The deponent further expressed his belief that the summons were not served on Lungile Sibandze on the 20th May 2011, because the only process served on Lungile Sibandze on the said date was allegedly an application together with a Court order, which was taken to S. C. Simelane Attorneys, who allegedly filed opposing papers in response. As the Notice of motion concerned is annexed to the papers, it is clear that same was in relation to the application for the perfection of the Landlord’s Hypothec. Clearly the order referred to was the one perfecting the Landlord’s hypothec, which in terms of established procedure is obtained exparte and served together with the application on the Respondents disclosed therein. Of course such service should be as provided for in Rule 4 of the Rules of this Court.
 It was alleged per the Founding Affidavit that the Applicants in the current application had a bona fide defence to the first Respondents claim as expressed in the summons and particulars of claim. It was refuted that the Applicants were indebted to the first Respondent. It was contended that although the application proceedings resulting in the attachment of the first Applicant’s movable assets had not been finalized, the attached goods were nonetheless sold in a public auction.
 It was contended further that despite the said sale, no account on how the proceeds were applied has been given to the Applicants contrary to the provisions of the rules of Court, particularly Rule 46. It is further averred that the first Respondent had issued two proceedings claiming the same relief against the same parties.
 It was contended as well that a further defence was the fact that at the commencement of the lease relationship, the 3rd Applicant had paid as a deposit a sum of E40 000.00 to first Respondent who has allegedly not accounted for the said sum to date.
 It was further alleged that the 3rd Applicant had been ejected from the premises in question before the lapse of the period for the lease agreed upon. Closely linked to this point, was the contention that in allegedly unlawfully ejecting the Applicants from the premises, the 3rd Applicant had suffered damages in the sum of E240 000.00, which was the income Applicants would have made over six months and was a counter claim the Applicants were having against the first Respondent.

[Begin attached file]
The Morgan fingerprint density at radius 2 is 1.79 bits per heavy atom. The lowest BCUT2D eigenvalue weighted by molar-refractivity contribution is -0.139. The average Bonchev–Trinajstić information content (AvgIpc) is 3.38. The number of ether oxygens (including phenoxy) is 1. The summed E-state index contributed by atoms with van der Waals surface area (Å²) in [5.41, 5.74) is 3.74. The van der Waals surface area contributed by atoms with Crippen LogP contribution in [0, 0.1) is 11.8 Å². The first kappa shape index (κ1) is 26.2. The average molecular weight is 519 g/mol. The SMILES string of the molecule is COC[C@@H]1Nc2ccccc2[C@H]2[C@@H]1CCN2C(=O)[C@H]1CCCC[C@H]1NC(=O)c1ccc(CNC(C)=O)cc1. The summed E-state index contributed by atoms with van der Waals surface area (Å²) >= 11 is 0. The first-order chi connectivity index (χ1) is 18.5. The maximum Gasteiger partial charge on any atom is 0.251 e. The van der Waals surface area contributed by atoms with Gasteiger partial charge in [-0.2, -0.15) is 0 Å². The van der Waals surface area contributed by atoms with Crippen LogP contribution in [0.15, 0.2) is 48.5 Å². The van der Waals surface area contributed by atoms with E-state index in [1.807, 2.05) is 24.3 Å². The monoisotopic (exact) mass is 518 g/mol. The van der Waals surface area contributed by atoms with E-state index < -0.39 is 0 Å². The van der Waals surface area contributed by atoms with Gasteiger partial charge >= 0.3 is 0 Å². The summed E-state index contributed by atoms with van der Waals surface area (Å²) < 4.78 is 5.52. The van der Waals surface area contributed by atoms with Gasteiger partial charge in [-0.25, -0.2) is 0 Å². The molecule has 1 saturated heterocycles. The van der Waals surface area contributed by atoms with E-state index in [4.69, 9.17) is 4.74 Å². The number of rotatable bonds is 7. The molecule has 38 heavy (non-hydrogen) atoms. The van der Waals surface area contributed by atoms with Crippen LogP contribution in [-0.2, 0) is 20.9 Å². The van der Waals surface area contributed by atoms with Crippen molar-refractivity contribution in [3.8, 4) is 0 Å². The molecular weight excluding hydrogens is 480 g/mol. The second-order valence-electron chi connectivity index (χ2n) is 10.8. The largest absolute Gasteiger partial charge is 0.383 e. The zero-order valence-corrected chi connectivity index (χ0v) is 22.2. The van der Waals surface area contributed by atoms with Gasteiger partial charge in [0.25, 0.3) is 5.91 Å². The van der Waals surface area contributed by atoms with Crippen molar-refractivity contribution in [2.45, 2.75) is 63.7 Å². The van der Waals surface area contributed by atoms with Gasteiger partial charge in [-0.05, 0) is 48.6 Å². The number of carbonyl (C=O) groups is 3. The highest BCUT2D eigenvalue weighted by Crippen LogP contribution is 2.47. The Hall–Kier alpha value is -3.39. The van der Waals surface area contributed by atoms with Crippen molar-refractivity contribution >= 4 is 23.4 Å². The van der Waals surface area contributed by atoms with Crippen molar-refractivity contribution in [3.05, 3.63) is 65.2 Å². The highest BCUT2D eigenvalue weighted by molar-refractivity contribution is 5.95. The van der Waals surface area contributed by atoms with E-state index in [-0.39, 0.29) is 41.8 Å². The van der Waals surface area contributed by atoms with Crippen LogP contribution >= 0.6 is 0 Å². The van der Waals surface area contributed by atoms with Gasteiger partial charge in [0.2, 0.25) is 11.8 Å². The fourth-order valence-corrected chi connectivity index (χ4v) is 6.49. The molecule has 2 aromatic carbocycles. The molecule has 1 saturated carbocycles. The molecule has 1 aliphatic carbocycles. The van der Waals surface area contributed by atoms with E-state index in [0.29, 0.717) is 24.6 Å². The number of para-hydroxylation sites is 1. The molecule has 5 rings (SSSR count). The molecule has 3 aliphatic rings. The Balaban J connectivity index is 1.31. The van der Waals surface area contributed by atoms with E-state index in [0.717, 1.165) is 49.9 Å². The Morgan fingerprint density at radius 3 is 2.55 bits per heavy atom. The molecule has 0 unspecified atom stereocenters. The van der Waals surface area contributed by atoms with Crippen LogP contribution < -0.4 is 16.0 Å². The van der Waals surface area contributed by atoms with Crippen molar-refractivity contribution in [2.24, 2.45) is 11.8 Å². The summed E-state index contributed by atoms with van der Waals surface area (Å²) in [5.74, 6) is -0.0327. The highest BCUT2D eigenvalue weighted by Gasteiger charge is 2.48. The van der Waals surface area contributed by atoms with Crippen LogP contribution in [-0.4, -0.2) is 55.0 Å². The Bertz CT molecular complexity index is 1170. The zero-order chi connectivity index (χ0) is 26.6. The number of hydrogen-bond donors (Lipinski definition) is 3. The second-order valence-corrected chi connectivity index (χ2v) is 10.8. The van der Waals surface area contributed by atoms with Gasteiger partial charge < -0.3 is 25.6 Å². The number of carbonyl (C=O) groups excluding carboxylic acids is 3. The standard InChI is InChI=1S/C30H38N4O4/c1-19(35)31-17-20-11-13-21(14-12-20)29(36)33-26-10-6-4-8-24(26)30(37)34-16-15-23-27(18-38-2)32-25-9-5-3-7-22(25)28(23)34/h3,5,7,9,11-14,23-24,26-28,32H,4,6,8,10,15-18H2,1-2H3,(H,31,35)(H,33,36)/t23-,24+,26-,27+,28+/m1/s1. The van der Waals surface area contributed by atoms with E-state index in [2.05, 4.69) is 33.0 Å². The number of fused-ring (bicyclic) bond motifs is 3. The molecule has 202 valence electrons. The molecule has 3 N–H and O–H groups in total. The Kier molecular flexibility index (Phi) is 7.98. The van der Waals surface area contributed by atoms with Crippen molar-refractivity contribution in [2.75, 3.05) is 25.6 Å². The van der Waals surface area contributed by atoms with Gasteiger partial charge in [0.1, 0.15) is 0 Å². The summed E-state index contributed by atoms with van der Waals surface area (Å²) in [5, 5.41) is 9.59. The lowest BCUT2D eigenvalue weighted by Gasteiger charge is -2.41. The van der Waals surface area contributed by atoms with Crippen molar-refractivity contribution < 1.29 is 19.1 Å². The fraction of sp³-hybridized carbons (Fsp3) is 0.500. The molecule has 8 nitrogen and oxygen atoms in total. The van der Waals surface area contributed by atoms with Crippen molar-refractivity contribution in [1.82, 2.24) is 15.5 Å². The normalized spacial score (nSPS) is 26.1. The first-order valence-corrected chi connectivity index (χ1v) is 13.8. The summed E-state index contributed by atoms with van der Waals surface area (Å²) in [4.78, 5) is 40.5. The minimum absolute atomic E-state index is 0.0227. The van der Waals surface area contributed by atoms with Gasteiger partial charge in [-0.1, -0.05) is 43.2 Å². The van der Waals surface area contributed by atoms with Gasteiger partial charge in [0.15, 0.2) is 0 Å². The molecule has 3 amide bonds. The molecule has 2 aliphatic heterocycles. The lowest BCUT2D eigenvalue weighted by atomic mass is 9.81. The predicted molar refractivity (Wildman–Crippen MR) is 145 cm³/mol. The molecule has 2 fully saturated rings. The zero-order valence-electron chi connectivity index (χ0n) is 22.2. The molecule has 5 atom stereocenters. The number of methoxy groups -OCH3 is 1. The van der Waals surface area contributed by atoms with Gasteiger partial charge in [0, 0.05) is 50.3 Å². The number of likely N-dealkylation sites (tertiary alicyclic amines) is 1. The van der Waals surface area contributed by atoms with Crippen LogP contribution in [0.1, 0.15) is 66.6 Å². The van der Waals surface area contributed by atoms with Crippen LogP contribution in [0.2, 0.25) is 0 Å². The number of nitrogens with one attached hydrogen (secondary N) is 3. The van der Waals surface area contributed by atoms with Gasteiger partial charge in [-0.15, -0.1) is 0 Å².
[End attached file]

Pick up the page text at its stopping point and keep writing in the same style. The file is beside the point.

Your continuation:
It was contended as well that the Deputy Sheriff who conducted the attachment in execution, was not a Deputy Sheriff for the District of Manzini and was therefore not entitled to execute the writ in Manzini.
 A further defence alleged was that there were no averments on the papers as they stood why the first and 2nd Applicants had been cited since the lease agreement was only between the 3rd Applicant and 1st Respondent.
 The matter was allegedly urgent because there had already issued a writ of execution to be executed against the Applicants any time which was allegedly to cause Applicants irrepairable harm after their assets would have been sold in execution.
 In response to the case set out by the Applicants, the first Respondent filed an opposing affidavit in which it inter alia raised certain points in limine over and above the issues raised in the merits. In limine it was contended that the matter was not urgent and that the application as it stood was more an abuse of the Court process. To substantiate this point, a brief chronology of the facts of the matter was set out. It was for instance contended as set out herein below that:-
15.1 The summons were allegedly issued on the 20th May 2011 and were simultaneously served on the Defendants, current Applicants, together with the application for the perfection of the Landlord’s hypothec on the same day aforesaid. Such service was allegedly effected at their place of business and upon the person in charge of the Defendant’s place of business. There is, as proof of the said service, annexed to the application copies of returns of service confirming the said contention.
15.2 A default judgment was granted by this Court per the Principal Judge on the 11 June 2011. By means of a letter dated the 11 July 2011, written Applicants then attorneys they were advised that a default Judgment had been obtained and invited them to indicate how they proposed to pay the debt. The Applicants’ attorneys of the time were S. C. Simelane Attorneys. The letter aforesaid was allegedly followed up by a reminder dated the 19th July 2011. These letters were annexed to the application. The reminder aforesaid was itself followed by another one dated 18th August 2011 still addressed to the Applicant’s Attorneys aforesaid. This latest reminder also allegedly advised the Applicant’s aforesaid attorneys that there was then to issue a writ of execution in view of their client’s failure to pay. There having been no positive response thereto, the execution of the writ of execution was put into effect on the 16th September 2011, which resulted in the inventory referred to as annexure “CJ 8” being prepared by the Deputy Sheriff.